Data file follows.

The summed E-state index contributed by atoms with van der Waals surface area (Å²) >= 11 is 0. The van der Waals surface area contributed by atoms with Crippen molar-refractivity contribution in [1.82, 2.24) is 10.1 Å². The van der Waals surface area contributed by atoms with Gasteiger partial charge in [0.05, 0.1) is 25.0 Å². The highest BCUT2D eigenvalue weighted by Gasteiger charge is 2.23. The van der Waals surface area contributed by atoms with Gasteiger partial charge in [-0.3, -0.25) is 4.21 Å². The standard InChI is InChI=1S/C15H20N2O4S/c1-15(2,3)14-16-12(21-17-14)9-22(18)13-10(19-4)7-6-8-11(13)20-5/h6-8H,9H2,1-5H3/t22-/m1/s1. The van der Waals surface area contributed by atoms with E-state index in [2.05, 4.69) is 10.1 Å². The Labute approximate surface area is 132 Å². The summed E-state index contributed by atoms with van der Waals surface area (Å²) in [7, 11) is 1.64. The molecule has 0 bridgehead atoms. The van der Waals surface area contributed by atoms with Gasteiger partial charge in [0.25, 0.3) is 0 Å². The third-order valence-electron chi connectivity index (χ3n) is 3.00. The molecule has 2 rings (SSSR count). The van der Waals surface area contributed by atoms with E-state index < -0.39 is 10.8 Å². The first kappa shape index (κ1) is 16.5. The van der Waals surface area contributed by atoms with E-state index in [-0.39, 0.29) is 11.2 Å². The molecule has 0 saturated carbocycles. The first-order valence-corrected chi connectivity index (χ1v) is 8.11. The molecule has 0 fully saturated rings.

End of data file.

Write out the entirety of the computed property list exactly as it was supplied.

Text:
The summed E-state index contributed by atoms with van der Waals surface area (Å²) >= 11 is 0. The van der Waals surface area contributed by atoms with Crippen molar-refractivity contribution in [1.82, 2.24) is 10.1 Å². The van der Waals surface area contributed by atoms with Gasteiger partial charge in [0.05, 0.1) is 25.0 Å². The highest BCUT2D eigenvalue weighted by Gasteiger charge is 2.23. The van der Waals surface area contributed by atoms with Gasteiger partial charge in [-0.3, -0.25) is 4.21 Å². The standard InChI is InChI=1S/C15H20N2O4S/c1-15(2,3)14-16-12(21-17-14)9-22(18)13-10(19-4)7-6-8-11(13)20-5/h6-8H,9H2,1-5H3/t22-/m1/s1. The van der Waals surface area contributed by atoms with E-state index in [2.05, 4.69) is 10.1 Å². The Labute approximate surface area is 132 Å². The summed E-state index contributed by atoms with van der Waals surface area (Å²) in [7, 11) is 1.64. The molecule has 0 bridgehead atoms. The van der Waals surface area contributed by atoms with Gasteiger partial charge in [0.25, 0.3) is 0 Å². The third-order valence-electron chi connectivity index (χ3n) is 3.00. The molecule has 2 rings (SSSR count). The van der Waals surface area contributed by atoms with E-state index < -0.39 is 10.8 Å². The first kappa shape index (κ1) is 16.5. The van der Waals surface area contributed by atoms with E-state index in [-0.39, 0.29) is 11.2 Å². The molecule has 0 saturated carbocycles. The first-order valence-corrected chi connectivity index (χ1v) is 8.11. The molecule has 0 fully saturated rings.